I was on one of my favorite message boards the other day and someone asked why there were so many Blacks downtown. It was hard not to take offense to that question, because I wasn’t sure if the poster had a genuine interest, was a troll looking to start a fight, or was just ignorant. African-Americans love urban areas. The only reason you do not see a lot of Black people downtown, in whatever city you live in, has more to do with the economics of living downtown than it does their actual preference.
For the purposes of this article, rather than focus on the downtown area of any one particular city you can insert the downtown neighborhood of your choice for discussion because in most cities, there is a stark difference between the downtown area, and the rest of the neighborhoods. A lot of cities have gone through a period of gentrification; some beginning as early as the eighties and some as late as the first decade of this new millennium.
In Hampton Roads you have a unique situation where two of the seven cities in this metropolitan do not have a traditional downtown because both of these cities are essentially suburbs of other cities that do. Virginia Beach and Chesapeake are the cities in question. Both are suburbs of Portsmouth and Norfolk, but they are now their own cities, and sport a higher population than the cities they are suburbs of. The cities face some unique challenges; in Virginia we have Independent Cities, which is nice way of saying that the entire county is a city because of the population density within the county. Counties are unusually large here, and take of several hundred square miles.
In 2003 Armada Hoffler opened up the first building in Town Center what is now considered to be downtown Virginia Beach, while Chesapeake does not have a downtown area at all. Blacks are 19% of the total population of Virginia Beach. I have seen plenty of African-Americans in Town Center but I have no way of knowing how many Blacks actually live there.
The closest thing Chesapeake has to an actual downtown area might be the Greenbrier area of the city. The city has allowed developers to build apartments in condominiums in parking lots and vacant fields, and the area in and around Greenbrier Mall is pretty urban, considering the look and feel of the rest of the city.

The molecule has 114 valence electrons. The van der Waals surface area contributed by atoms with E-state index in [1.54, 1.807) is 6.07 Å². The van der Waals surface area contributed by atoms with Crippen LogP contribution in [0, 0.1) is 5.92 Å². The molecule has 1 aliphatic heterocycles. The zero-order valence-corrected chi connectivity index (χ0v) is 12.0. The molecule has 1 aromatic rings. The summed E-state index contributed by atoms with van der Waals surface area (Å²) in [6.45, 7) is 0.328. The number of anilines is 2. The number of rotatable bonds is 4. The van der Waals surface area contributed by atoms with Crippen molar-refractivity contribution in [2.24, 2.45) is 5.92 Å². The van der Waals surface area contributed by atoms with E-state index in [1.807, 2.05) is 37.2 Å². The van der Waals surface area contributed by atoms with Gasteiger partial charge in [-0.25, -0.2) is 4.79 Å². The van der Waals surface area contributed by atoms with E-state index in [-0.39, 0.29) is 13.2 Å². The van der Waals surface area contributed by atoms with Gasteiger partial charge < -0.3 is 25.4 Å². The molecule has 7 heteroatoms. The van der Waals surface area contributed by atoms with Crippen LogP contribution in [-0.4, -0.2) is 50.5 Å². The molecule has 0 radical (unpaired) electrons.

If I had the money, I would not mind living in either area of Hampton Roads. I doubt there are many Blacks in either neighborhood, but the amenities could easily make up for the fact that neither area is your traditional Black neighborhood. You can walk to everything you need within a short distance and buy groceries, clothing, furniture, or an automobile. The only thing Chesapeake actually needs in Greenbrier is a performing arts venue and the experience would be complete. Town Center in Virginia Beach already has one.
In the future light rail will provide quick access to the rest of the city, and Norfolk in Town Center. Why wouldn’t a Black person want to live there?
Most Black people I know grew up within the city in nice neighborhoods. A few grew up in housing projects, which are usually somewhere within or directly outside of downtown anyway. The only reason we get in our car and drive out to suburbia is because there aren’t any good stores within the city anymore.
I can’t think of a Black person that actually wants to live in the neighborhood, when you have to leave the neighborhood whenever you want to make a purchase, prostitutes walk the streets, perverts are hiding in plain sight outside of your local elementary school and drug dealers are riding around playing loud music. The schools are lousy, the quality of the food is terrible, and everything costs too much. All of the good shopping is in the suburbs where the costs are lower.
The only reason Blacks live in the suburbs now is because the housing is a lot cheaper than it is in the city and there are good schools. Sure there is cheap housing in the city, but when you find a good deal you have to deal with aging infrastructure; flooded basements, houses that are literally sinking into the ground, old furnaces, poor foundations and other issues. Your heating and cooling costs are through the roof, in one instance I had to deal with feces on the property next door that came out through the plumbing system that sat on the lawn the owner could not afford to fix. She was probably on a fixed income.
If Blacks could afford to live downtown they would. But the closest most Blacks come to the downtown life is some high-rise housing project or a Section 8 mid-rise or a tower that was left to deal that may have been a desirable place to live back in the fifties that has been left for dead. A new tower goes up in this day and age and developers charge a minimum of $1,300 a month to live there. Few Blacks are going that route, but if you know of a downtown area that has not went through revitalization that still has aging infrastructure from the fifties in place it should not be any wonder why they live there. That is about the cheapest urban experience you will find, though clearly, not the safest and wisest option.